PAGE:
Ken Russell's Elgar
Updated: Jul 16
55 years ago in November 1962, Ken Russell’s documentary on Elgar for BBC’s Monitor series caused quite a stir but has since achieved classic status in the field of television documentaries. If only, BBC's arts programmes were this adventurous now.
Elgar takes a biographical look at the life of the composer (whose most famous work is Land of Hope and Glory he grew to hate) was shot using dramatic reconstructions of events in his life – a ground breaking approach to documentary film making in the 1960s. There were a number of rules that Russell had to adhere to by taking this approach. 1) There could be no close-ups of the actors and 2) the actors could not speak. Rather than limiting the film’s effectiveness these two stipulations and especially the latter help to create a striking documentary where Elgar’s music is used to tell his story alongside a minimal commentary by Huw Wheldon.
Elgar’s story from his lower middle class origins as the son of a tradesman to the height of his popularity and subsequent decline is shown though the music he wrote by placing his compositions into a social and historical context. Through the dramatisation the small incidents garnered from his memoirs, letters and biographies Russell has created a wonderfully personal look at Elgar's life. It may not be entirely accurate in the DVD’s sleeve notes and his commentary with Ken Russell, Elgar biographer Michael Kennedy, nit-picks his way through some of the film’s finer points: Elgar never rode a horse as a child, frolicked in the woods with his wife or asked his wife to draw by hand all his music paper. To which Ken Russell replies “How do you know? He might have done!”.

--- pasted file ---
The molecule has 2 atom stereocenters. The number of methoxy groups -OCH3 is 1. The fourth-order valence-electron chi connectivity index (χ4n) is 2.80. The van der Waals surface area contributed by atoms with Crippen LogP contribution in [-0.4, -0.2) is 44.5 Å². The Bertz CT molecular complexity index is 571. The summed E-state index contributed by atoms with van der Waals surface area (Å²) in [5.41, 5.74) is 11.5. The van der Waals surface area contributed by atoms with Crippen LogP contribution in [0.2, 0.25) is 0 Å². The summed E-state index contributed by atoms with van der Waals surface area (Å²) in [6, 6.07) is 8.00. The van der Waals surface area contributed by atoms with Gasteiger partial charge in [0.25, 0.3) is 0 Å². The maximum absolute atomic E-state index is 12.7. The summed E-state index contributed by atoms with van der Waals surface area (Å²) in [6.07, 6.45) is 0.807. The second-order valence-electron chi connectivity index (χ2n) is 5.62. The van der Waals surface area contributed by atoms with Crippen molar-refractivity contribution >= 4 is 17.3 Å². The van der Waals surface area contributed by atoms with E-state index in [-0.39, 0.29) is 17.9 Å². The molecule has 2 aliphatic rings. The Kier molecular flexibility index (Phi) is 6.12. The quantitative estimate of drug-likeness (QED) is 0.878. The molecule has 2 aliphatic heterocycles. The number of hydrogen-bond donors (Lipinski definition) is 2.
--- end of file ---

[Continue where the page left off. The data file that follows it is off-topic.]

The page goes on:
Shot in crisp black and white on location in “Elgar Country” in Malvern and Worcester this film may offer a romanticised look at Elgar’s life but it remains a satisfying film which deserves its place among BFI video publishing’s growing library of key television programmes preserved in the National Film and Television Archive. Russell’s Delius – Song of Summer is also available.
Also on the DVD is some rare archive footage of Elgar attending the Three Choirs Festival in the late 1920s/early 30s and a newsreel of a live recording of Land of Hope and Glory which celebrated the opening of Abbey Road Studios in 1931. These fifteen minutes of additional items are more of interest to Elgar fans than those of Ken Russell.
The film’s commentary takes the form of an interview between Michael Kennedy and Ken Russell and sheds light on the nuts and bolts of making of the documentary, further illumination on Elgar’s life, Russell’s passion for classical music and Ken Russell’s plans for future films if he were to get funding! An entertaining and educational commentary.
I watched the BFI's 2002 DVD of Elgar for this review, but the film is now on YouTube.
Cast: Peter Brett, Rowena Gregory and George McGrath
Presenter: Huw Wheldon
Director: Ken Russell
As you may know, I do love a bio-pic, so much so I wrote a book on them! You can snap up a copy of Bio-Pics: a life in pictures here.